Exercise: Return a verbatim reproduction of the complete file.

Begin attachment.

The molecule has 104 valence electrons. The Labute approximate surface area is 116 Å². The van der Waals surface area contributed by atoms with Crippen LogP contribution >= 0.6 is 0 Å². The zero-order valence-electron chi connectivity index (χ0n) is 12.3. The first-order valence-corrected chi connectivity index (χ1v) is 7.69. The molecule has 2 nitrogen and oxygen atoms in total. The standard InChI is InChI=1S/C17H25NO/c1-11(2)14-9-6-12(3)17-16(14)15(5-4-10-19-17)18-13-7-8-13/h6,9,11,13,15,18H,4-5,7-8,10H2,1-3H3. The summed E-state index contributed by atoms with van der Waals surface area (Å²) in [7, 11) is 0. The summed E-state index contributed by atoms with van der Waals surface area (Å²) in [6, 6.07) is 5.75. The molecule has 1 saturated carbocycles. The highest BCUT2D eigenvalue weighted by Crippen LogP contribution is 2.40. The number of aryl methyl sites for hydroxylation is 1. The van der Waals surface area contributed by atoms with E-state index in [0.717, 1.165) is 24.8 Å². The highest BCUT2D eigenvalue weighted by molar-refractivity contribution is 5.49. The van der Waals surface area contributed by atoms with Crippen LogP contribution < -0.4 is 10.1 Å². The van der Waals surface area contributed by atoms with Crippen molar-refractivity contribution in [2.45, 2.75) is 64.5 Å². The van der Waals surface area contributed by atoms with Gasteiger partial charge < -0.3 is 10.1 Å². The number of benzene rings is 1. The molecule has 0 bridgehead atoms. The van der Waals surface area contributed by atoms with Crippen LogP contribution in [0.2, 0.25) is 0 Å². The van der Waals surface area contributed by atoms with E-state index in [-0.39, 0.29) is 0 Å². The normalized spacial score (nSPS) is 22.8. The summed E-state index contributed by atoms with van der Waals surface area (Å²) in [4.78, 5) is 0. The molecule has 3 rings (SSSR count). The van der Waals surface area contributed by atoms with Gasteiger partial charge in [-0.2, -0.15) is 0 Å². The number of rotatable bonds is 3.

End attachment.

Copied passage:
The molecule has 104 valence electrons. The Labute approximate surface area is 116 Å². The van der Waals surface area contributed by atoms with Crippen LogP contribution >= 0.6 is 0 Å². The zero-order valence-electron chi connectivity index (χ0n) is 12.3. The first-order valence-corrected chi connectivity index (χ1v) is 7.69. The molecule has 2 nitrogen and oxygen atoms in total. The standard InChI is InChI=1S/C17H25NO/c1-11(2)14-9-6-12(3)17-16(14)15(5-4-10-19-17)18-13-7-8-13/h6,9,11,13,15,18H,4-5,7-8,10H2,1-3H3. The summed E-state index contributed by atoms with van der Waals surface area (Å²) in [7, 11) is 0. The summed E-state index contributed by atoms with van der Waals surface area (Å²) in [6, 6.07) is 5.75. The molecule has 1 saturated carbocycles. The highest BCUT2D eigenvalue weighted by Crippen LogP contribution is 2.40. The number of aryl methyl sites for hydroxylation is 1. The van der Waals surface area contributed by atoms with E-state index in [0.717, 1.165) is 24.8 Å². The highest BCUT2D eigenvalue weighted by molar-refractivity contribution is 5.49. The van der Waals surface area contributed by atoms with Crippen LogP contribution < -0.4 is 10.1 Å². The van der Waals surface area contributed by atoms with Crippen molar-refractivity contribution in [2.45, 2.75) is 64.5 Å². The van der Waals surface area contributed by atoms with Gasteiger partial charge < -0.3 is 10.1 Å². The number of benzene rings is 1. The molecule has 0 bridgehead atoms. The van der Waals surface area contributed by atoms with Crippen LogP contribution in [0.2, 0.25) is 0 Å². The van der Waals surface area contributed by atoms with E-state index in [-0.39, 0.29) is 0 Å². The normalized spacial score (nSPS) is 22.8. The summed E-state index contributed by atoms with van der Waals surface area (Å²) in [4.78, 5) is 0. The molecule has 3 rings (SSSR count). The van der Waals surface area contributed by atoms with Gasteiger partial charge in [-0.2, -0.15) is 0 Å². The number of rotatable bonds is 3.